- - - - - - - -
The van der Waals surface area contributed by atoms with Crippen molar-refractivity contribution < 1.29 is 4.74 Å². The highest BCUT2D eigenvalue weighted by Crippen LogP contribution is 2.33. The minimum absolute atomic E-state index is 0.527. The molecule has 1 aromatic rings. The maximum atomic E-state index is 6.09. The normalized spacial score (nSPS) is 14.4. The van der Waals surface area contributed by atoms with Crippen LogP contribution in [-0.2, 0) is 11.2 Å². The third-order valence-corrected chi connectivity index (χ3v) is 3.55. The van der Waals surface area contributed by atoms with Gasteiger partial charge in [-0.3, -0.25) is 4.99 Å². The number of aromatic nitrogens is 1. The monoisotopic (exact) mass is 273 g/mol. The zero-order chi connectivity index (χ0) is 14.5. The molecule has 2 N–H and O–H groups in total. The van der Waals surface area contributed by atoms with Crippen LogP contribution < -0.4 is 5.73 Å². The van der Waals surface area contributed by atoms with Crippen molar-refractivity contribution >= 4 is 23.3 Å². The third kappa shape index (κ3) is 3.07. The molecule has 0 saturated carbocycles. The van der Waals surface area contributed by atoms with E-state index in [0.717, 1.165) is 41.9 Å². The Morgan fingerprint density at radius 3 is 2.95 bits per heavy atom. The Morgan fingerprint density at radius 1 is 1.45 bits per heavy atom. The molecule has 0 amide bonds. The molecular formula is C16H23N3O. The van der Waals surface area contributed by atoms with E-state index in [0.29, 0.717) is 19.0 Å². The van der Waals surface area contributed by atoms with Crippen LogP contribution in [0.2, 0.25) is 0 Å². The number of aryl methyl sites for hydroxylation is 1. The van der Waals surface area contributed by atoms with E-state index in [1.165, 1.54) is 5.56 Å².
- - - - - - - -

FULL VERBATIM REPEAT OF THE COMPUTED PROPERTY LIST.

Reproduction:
The van der Waals surface area contributed by atoms with Crippen molar-refractivity contribution < 1.29 is 4.74 Å². The highest BCUT2D eigenvalue weighted by Crippen LogP contribution is 2.33. The minimum absolute atomic E-state index is 0.527. The molecule has 1 aromatic rings. The maximum atomic E-state index is 6.09. The normalized spacial score (nSPS) is 14.4. The van der Waals surface area contributed by atoms with Crippen LogP contribution in [-0.2, 0) is 11.2 Å². The third-order valence-corrected chi connectivity index (χ3v) is 3.55. The van der Waals surface area contributed by atoms with Gasteiger partial charge in [-0.3, -0.25) is 4.99 Å². The number of aromatic nitrogens is 1. The monoisotopic (exact) mass is 273 g/mol. The zero-order chi connectivity index (χ0) is 14.5. The molecule has 2 N–H and O–H groups in total. The van der Waals surface area contributed by atoms with Crippen LogP contribution < -0.4 is 5.73 Å². The van der Waals surface area contributed by atoms with Crippen molar-refractivity contribution >= 4 is 23.3 Å². The third kappa shape index (κ3) is 3.07. The molecule has 0 saturated carbocycles. The van der Waals surface area contributed by atoms with E-state index in [0.717, 1.165) is 41.9 Å². The Morgan fingerprint density at radius 3 is 2.95 bits per heavy atom. The Morgan fingerprint density at radius 1 is 1.45 bits per heavy atom. The molecule has 0 amide bonds. The molecular formula is C16H23N3O. The van der Waals surface area contributed by atoms with E-state index in [0.29, 0.717) is 19.0 Å². The van der Waals surface area contributed by atoms with Crippen LogP contribution in [0.2, 0.25) is 0 Å². The number of aryl methyl sites for hydroxylation is 1. The van der Waals surface area contributed by atoms with E-state index in [1.165, 1.54) is 5.56 Å².